Sustainability. What does that mean?
In our series of articles on „Sustainable interiors in a nut shell“ we would like to illuminate the so often inflationary used term „sustainability“ through our „Eco-Icons“ beyond marketing clichés and unfulfilled advertising claims.
Hardly any other term has so commonly been used for company communication and marketing purposes in the last couple of years as sustainability. The message is clear; sustainability sells! And that is why companies are forcefully campaigning with buzzwords like „sustainability“, „green“ or the new “eco product line”. Every major corporation claims to be sustainable in some way or the other. „Corporate Social Responsibility Reports“are being written and companies are certifying their products with different „Eco-Labels“.
Sustainability is the business of tomorrow especially in the „living area“ estimates for example Harald Gutschi, managing director of the Otto Group.
As good and correct this development may be in most co operations, as much confusion does the inflationary use of the term cause by the end consumer. Questions arises: „What should I be aware of, if I want to set up my home sustainable and healthy?“, „Which eco labels are to be trusted?“, „Is the term „sustainability“ only advertisement, or is the product really ecologically produced and healthy? Just to name a few.
What does „sustainability“ mean?
The term originally stems from the forestry industry and indicates that the number of trees felled should not exceed the number replanted or the rate at which the trees could naturally grow back. It´s a fine example – easy to grasp – which bids an initial understanding of the term.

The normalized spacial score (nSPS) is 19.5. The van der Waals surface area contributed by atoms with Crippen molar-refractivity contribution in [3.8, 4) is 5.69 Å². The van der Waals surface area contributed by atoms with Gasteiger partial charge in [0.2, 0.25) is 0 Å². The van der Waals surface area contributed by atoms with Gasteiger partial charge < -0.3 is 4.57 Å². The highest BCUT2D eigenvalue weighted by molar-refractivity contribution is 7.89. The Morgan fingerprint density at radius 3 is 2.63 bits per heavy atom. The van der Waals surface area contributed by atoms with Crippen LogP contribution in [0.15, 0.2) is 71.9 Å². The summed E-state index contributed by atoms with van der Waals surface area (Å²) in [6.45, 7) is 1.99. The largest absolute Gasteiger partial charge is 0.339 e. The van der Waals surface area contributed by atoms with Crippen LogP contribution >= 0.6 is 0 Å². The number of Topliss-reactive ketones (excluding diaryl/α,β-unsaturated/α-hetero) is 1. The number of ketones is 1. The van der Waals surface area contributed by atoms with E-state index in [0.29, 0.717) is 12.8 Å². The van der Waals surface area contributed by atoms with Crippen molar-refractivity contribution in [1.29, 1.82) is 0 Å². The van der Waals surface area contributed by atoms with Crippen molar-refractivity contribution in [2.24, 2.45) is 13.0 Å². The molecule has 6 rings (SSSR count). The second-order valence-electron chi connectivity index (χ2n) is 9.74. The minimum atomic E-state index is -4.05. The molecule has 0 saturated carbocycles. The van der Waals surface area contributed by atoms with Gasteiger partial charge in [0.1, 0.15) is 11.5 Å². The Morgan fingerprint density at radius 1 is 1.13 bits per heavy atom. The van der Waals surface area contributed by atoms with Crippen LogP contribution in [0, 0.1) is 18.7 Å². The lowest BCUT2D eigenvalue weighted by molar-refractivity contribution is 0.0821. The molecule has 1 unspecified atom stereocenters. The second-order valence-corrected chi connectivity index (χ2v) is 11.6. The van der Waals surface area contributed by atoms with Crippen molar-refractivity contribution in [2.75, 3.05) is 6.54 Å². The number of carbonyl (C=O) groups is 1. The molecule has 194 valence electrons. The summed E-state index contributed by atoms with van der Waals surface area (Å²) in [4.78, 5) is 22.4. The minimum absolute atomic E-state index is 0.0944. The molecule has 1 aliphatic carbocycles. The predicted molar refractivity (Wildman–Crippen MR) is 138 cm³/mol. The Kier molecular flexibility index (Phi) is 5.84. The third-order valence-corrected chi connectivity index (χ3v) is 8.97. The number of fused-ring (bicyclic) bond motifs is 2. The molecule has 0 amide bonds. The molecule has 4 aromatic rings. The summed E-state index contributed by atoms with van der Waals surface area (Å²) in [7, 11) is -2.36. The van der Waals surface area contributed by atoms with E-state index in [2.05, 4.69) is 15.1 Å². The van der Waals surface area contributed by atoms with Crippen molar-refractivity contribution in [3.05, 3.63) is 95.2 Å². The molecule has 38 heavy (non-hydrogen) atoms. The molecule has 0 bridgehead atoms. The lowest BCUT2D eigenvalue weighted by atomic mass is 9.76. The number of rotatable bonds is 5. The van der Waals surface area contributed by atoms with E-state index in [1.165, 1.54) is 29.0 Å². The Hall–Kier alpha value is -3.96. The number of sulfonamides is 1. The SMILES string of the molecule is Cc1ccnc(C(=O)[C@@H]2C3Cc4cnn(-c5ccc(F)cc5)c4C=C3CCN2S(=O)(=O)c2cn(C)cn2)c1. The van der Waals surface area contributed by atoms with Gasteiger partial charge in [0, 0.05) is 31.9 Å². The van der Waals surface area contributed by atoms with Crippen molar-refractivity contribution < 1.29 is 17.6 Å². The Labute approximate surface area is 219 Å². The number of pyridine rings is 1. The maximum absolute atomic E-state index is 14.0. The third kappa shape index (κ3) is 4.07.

But naturally the topic is a lot more complex than that; since the 1990s´ it is common to divide sustainability in the three cornerstones ecology, economy and social engagement.
Ecological sustainability equates to the original thought from the forestry industry not to over-exploit nature.
Economical sustainability: The economy of a society rate as sustainable if it can be operated permanently and doesn´t live over its means so that it has to eat into the resources of future generations.
Social sustainability: A nation or a society is organized in a way that keeps social tensions within limits and conflicts doesn´t escalate, but can be solved in a peaceful and civil manner.
These three pillars must now be broken down and applied to whole production processes.
And what´s the use of sustainability certificates?
Certificates like the FSC seal, „Blaue Engel“, „Öko Control“ or„Green Globe“ – just to name a few are of course good and important, but because of the diversity of available labels and certificates they only partly solve the opacity problem.
Moreover certificates are something that usually only major corporations can afford. Many smaller companies are working all the more sustainable; they already have sustainability in their DNA but on grounds of cost are not able to equip their products with the fitting labels.